Being a Good American Kestrel Dad Comes at a Cost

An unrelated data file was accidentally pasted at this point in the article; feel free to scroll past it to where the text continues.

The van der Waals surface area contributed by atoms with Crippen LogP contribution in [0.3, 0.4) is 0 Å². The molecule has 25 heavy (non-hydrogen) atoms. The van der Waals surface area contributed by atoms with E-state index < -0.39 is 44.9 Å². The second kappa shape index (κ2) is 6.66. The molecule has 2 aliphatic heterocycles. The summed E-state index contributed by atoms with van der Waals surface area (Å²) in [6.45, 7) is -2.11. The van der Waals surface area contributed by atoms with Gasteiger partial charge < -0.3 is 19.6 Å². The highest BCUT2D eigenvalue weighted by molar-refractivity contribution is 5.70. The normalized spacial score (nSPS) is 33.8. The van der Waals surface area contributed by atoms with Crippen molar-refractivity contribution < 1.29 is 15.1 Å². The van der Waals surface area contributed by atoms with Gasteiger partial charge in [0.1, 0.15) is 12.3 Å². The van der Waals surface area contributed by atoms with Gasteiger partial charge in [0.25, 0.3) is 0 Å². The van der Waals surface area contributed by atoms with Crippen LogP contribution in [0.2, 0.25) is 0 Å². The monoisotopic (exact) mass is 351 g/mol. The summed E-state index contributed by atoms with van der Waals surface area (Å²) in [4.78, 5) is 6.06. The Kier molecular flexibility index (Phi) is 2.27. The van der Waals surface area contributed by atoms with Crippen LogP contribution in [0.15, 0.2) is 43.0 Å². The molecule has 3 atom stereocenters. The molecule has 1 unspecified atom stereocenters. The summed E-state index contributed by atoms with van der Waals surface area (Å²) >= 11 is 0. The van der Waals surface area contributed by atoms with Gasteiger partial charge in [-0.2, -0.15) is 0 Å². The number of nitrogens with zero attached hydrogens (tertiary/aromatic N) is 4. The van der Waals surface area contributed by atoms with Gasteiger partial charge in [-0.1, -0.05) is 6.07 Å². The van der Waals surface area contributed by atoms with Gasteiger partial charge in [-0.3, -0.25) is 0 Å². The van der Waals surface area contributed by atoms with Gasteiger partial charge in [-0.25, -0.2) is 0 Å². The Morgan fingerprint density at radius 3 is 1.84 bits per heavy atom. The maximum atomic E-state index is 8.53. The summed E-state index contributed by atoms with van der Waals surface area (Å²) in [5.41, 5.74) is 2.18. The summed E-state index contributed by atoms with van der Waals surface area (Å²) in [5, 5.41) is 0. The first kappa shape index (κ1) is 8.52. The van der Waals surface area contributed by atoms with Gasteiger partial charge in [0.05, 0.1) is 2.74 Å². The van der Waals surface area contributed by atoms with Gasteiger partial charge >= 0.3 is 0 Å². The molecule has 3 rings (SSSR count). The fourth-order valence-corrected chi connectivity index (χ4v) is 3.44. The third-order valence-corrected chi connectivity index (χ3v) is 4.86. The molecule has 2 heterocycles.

Our smallest falcon, not much bigger than a robin, the American Kestrel ranges from Alaska to Argentina. Here in North America, its population has declined, and the American Kestrel Partnership—a coalition with strong Audubon support—is working to ensure its future survival. But for the moment the species is still widespread, a fairly familiar sight on roadside wires from coast to coast. Birders soon learn to tell the sexes of kestrels apart, even at highway speeds. Females are slightly larger than males (as with most birds of prey), but more obvious are color differences: females have reddish brown wings and tail with many black bars, while on males the tail is mostly unmarked reddish brown and the wings are blue-gray. This is true even on the youngest birds, as soon as their feathers start developing in the nest. Years ago when I lived in Tucson, a friend of mine often talked…

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